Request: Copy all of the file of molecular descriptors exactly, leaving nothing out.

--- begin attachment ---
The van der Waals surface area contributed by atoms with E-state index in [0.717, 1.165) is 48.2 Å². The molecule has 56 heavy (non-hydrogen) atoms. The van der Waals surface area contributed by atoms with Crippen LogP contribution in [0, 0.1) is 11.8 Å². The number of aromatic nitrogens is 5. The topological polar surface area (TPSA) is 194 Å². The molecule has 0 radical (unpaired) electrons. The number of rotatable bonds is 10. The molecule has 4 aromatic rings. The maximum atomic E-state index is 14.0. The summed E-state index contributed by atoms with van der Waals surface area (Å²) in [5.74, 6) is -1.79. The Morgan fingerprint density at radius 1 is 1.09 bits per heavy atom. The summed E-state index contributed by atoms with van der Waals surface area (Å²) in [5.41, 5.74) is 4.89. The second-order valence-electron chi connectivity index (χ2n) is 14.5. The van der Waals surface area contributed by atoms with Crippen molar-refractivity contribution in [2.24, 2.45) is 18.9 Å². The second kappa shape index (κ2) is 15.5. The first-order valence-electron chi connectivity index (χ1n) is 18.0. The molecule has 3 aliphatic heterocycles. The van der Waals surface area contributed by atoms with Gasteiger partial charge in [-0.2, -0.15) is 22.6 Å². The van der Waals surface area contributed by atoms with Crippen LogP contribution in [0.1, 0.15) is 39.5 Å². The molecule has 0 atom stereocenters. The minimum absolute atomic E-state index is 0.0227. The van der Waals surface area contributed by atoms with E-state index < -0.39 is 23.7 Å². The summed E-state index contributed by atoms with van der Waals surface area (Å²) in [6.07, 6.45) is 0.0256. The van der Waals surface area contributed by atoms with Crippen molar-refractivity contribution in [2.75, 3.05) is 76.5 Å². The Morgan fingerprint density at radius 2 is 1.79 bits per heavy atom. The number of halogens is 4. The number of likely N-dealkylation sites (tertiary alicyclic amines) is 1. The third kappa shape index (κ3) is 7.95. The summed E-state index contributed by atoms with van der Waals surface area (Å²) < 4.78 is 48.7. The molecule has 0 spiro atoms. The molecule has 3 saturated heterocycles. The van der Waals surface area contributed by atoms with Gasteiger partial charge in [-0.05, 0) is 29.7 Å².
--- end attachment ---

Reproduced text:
The van der Waals surface area contributed by atoms with E-state index in [0.717, 1.165) is 48.2 Å². The molecule has 56 heavy (non-hydrogen) atoms. The van der Waals surface area contributed by atoms with Crippen LogP contribution in [0, 0.1) is 11.8 Å². The number of aromatic nitrogens is 5. The topological polar surface area (TPSA) is 194 Å². The molecule has 0 radical (unpaired) electrons. The number of rotatable bonds is 10. The molecule has 4 aromatic rings. The maximum atomic E-state index is 14.0. The summed E-state index contributed by atoms with van der Waals surface area (Å²) in [5.74, 6) is -1.79. The Morgan fingerprint density at radius 1 is 1.09 bits per heavy atom. The summed E-state index contributed by atoms with van der Waals surface area (Å²) in [5.41, 5.74) is 4.89. The second-order valence-electron chi connectivity index (χ2n) is 14.5. The van der Waals surface area contributed by atoms with Crippen molar-refractivity contribution in [2.24, 2.45) is 18.9 Å². The second kappa shape index (κ2) is 15.5. The first-order valence-electron chi connectivity index (χ1n) is 18.0. The molecule has 3 aliphatic heterocycles. The van der Waals surface area contributed by atoms with Gasteiger partial charge in [-0.2, -0.15) is 22.6 Å². The van der Waals surface area contributed by atoms with Crippen LogP contribution in [0.1, 0.15) is 39.5 Å². The molecule has 0 atom stereocenters. The minimum absolute atomic E-state index is 0.0227. The van der Waals surface area contributed by atoms with E-state index < -0.39 is 23.7 Å². The summed E-state index contributed by atoms with van der Waals surface area (Å²) in [6.07, 6.45) is 0.0256. The van der Waals surface area contributed by atoms with Crippen molar-refractivity contribution in [2.75, 3.05) is 76.5 Å². The Morgan fingerprint density at radius 2 is 1.79 bits per heavy atom. The number of halogens is 4. The number of likely N-dealkylation sites (tertiary alicyclic amines) is 1. The third kappa shape index (κ3) is 7.95. The summed E-state index contributed by atoms with van der Waals surface area (Å²) < 4.78 is 48.7. The molecule has 0 spiro atoms. The molecule has 3 saturated heterocycles. The van der Waals surface area contributed by atoms with Gasteiger partial charge in [-0.05, 0) is 29.7 Å².